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MOLLY BROWN by Kristen Iversen


Unraveling the Myth

by Kristen Iversen

Pub Date: July 5th, 1999
ISBN: 1-55566-236-6

            The real Margaret (she was never called Molly) Brown revealed in a biography long on both dramatic reconstructions of the Titanic disaster and mundane family scrapbooks.

            As Iversen, an editor at Westcliffe Publishers, has it, Margaret (she was sometimes called Maggie) Brown was never the high-kicking vulgarian with a heart of gold portrayed by Debbie Reynolds in The Unsinkable Molly Brown or even the flamboyant dowager queen of the West (with a heart of gold) portrayed by Kathy Bates in the film Titanic.  She was educated, culturally aware, multilingual, and comfortable in Paris, Newport, New York, Denver, and Leadville, Colo., society.  She did have a heart of gold, and it was often dedicated to such sophisticated activities as organizing successful fund-raising events for building Denver’s Roman Catholic cathedral, adding a wing to a Denver hospital, aiding families of miners left destitute by disaster, and, with her friend “Kids Judge” Benjamin Lindsey, organizing and subsidizing programs for indigent children.  Her courage and organizational abilities were evident in the Titanic disaster, when she not only helped row Lifeboat #6 to safety but also went on to raise money and social support for the surviving immigrants, who had lost everything when the ship went down.  Margaret was also a feminist, putting herself forth as a candidate for Congress.  Her marriage to miner J.J. Brown had collapsed by then, due probably to both his womanizing and her activism.  Margaret and her two children vied in court over J.J.’s will but eventually reconciled.  Before she died in 1932 at age 65, Margaret was awarded the French Legion of Honor for her work in France during WWI.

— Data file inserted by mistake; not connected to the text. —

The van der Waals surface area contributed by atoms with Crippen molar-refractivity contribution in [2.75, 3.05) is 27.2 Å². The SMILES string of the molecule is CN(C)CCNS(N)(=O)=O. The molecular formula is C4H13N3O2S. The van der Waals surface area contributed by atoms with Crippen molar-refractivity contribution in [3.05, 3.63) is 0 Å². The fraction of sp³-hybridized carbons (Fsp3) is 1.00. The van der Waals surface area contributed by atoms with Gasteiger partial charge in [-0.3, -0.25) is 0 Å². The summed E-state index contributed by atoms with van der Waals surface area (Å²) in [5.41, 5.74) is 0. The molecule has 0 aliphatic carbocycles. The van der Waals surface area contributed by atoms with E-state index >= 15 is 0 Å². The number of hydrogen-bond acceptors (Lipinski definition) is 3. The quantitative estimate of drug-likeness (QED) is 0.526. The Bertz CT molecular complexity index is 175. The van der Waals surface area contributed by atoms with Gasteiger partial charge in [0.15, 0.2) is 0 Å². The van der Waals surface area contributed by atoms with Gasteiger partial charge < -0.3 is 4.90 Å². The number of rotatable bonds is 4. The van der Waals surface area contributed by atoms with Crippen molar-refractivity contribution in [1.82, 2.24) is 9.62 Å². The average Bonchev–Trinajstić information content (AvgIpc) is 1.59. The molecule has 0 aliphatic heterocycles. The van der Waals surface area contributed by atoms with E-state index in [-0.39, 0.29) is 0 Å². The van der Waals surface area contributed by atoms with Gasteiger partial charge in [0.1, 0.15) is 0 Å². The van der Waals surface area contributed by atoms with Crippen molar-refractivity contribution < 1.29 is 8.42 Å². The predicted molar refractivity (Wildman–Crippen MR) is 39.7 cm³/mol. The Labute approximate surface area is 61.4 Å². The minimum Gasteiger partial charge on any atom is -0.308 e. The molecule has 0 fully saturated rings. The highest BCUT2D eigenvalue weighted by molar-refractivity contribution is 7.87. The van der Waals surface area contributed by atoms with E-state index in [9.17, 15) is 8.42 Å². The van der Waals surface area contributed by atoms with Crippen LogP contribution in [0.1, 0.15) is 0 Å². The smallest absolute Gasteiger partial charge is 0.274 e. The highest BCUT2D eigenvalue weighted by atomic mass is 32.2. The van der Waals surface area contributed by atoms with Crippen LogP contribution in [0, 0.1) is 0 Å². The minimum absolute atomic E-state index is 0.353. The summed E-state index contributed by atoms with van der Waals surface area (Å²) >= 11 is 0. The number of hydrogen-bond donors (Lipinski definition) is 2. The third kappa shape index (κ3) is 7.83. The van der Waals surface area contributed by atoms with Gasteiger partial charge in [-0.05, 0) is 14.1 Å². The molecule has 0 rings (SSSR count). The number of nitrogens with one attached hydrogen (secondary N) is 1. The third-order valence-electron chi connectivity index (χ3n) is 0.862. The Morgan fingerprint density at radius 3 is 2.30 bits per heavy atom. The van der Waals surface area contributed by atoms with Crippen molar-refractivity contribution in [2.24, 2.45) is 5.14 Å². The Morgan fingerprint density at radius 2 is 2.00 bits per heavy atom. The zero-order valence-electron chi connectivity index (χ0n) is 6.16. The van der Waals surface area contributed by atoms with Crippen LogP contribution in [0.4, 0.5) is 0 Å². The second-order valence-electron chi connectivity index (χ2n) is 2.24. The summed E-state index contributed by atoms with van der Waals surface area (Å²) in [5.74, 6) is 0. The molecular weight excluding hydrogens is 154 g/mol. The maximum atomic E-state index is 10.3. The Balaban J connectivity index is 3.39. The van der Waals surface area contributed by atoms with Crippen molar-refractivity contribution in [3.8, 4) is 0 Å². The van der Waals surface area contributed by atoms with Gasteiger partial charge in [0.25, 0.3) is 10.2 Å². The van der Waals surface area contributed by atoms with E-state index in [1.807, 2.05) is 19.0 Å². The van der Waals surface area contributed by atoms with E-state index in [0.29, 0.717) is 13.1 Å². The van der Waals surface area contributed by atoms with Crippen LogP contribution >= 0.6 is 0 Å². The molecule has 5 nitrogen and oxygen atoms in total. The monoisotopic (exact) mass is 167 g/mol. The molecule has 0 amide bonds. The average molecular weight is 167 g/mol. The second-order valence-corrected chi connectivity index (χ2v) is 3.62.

A pastiche of reminiscences and newspaper clippings that tries to set the record straight and certainly suggests that, as important as the myth of the golden-hearted Western girl may be, the real Margaret was far more interesting than the cinematic versions.  (b&w photos, not seen)